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Educators Respond to Decline in Teachers Trend on Social Media

Educators Respond to Decline in Teachers Trend on Social Media

In recent weeks, NPR (among other media outlets) reported on the decline in teachers entering the workforce. This sparked a lengthy, nationwide discussion across all social media outlets. 

So says an article on NPR.org, which compiled responses and conversations among teachers on Facebook, Twitter, and Instagram. 

From Facebook, user Priya Devineni said that the "rewards in teaching just don't add up anymore because all of the external forces, fluffy requirements, and standardized testing. 

"I recently experimented, after working at NASA for 9 years as an engineer, I decided to teach high school... [Random, I know.]. What did I learn? As a teacher, i am working TWICE the HOURS, and I receive HALF THE PAY...which to me makes no sense and it's a shame that teachers are paid so little," Devineni wrote. "No wonder so many teacher(s) get burned-out after the 1st year and quit. Although the rewards can be great [on some days], the math just doesn't add up...LITERALLY."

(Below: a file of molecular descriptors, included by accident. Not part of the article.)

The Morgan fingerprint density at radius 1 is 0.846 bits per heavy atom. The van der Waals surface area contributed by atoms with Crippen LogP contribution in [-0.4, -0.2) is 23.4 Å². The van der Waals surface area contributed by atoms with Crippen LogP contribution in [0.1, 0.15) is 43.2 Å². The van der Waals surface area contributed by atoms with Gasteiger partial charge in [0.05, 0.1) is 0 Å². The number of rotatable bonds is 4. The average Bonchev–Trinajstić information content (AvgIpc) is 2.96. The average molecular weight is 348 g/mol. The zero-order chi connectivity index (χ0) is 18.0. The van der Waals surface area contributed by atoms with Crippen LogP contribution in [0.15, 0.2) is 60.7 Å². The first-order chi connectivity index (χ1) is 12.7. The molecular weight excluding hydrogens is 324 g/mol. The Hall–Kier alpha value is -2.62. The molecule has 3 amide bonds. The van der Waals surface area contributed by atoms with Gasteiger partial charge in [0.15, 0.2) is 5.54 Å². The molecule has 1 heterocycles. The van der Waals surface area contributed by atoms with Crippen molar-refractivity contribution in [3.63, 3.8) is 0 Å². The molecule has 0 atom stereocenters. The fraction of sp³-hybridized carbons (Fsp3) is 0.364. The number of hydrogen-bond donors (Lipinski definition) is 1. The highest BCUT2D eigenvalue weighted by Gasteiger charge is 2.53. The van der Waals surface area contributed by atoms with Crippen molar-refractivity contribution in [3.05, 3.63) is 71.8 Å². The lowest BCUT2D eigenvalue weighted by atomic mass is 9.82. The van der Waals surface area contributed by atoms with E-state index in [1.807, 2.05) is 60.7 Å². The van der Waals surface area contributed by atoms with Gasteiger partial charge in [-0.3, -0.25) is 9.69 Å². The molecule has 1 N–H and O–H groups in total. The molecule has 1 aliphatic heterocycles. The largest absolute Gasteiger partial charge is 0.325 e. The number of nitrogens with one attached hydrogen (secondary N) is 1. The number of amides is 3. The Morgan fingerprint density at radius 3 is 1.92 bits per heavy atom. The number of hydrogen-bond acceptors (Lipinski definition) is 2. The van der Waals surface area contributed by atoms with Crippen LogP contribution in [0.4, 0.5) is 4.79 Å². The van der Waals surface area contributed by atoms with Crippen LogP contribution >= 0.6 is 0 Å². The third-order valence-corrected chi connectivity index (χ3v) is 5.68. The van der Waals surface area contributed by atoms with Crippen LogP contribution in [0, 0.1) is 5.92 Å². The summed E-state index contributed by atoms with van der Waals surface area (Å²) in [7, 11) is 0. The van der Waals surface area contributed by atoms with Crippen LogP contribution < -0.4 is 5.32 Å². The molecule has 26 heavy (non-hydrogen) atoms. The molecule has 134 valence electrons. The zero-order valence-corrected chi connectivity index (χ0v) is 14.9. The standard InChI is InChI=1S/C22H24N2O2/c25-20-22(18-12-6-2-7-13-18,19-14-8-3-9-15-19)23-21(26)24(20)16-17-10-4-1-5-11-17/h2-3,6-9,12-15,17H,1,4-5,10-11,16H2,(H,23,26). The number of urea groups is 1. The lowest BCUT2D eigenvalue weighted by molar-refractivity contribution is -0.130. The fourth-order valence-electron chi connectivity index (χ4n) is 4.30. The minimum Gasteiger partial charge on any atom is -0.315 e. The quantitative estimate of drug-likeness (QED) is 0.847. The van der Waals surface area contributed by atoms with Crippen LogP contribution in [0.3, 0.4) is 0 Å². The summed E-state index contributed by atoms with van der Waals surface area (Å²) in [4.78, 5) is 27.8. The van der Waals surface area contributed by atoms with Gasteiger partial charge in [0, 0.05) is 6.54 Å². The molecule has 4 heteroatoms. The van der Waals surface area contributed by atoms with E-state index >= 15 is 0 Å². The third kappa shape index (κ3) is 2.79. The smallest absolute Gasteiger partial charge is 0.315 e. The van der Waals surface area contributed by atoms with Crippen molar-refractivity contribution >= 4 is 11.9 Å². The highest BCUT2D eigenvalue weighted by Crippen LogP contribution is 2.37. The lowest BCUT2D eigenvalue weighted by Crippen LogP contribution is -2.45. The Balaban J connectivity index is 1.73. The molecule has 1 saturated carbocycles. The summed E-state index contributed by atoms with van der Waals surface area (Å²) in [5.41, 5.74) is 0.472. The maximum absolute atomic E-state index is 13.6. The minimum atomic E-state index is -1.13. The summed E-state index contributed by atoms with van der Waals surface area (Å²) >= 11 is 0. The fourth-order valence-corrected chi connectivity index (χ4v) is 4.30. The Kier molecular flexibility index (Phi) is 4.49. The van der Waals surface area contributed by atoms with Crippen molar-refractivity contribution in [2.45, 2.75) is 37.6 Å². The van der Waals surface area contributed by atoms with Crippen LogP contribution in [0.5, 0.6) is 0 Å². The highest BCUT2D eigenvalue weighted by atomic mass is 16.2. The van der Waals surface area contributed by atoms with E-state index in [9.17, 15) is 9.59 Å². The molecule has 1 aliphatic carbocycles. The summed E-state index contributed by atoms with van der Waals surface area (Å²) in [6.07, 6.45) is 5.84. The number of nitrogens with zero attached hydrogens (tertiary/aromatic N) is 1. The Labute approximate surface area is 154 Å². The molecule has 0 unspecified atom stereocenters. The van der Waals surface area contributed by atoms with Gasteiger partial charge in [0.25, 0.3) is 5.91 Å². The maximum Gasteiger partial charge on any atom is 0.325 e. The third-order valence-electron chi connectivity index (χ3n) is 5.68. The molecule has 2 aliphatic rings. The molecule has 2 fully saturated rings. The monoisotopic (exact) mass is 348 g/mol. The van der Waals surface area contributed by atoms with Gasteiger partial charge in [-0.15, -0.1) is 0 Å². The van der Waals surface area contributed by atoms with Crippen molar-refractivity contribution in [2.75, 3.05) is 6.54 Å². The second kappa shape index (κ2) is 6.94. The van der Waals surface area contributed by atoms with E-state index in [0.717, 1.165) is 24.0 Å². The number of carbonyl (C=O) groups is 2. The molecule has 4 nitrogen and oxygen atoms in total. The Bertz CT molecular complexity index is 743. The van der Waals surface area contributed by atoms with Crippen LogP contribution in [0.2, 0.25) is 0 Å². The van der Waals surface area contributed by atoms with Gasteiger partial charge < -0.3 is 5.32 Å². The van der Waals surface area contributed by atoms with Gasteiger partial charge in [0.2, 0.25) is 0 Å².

Other teachers responded underneath Devineni's post, sharing their views on the profession. 

One user, Araceliy Spaulding, wrote: "I'm a teacher and it is so sad to see all the first year teachers getting burned out because of testing, being told that they aren't good teachers, and quitting. It's hard to encourage them to stay because, really, what for?"

Another teacher, Emma Bovary, wrote: "'No Child Left Behind' forgot to bring the teachers along."

Read the full story.

Article by Kassondra Granata, Education World Contributor

Teachers: What do you think about this trend? Do you think that there is a way to help first-year teachers stay in the profession? Share your feelings in the comments below or speak your mind on Twitter or Facebook.

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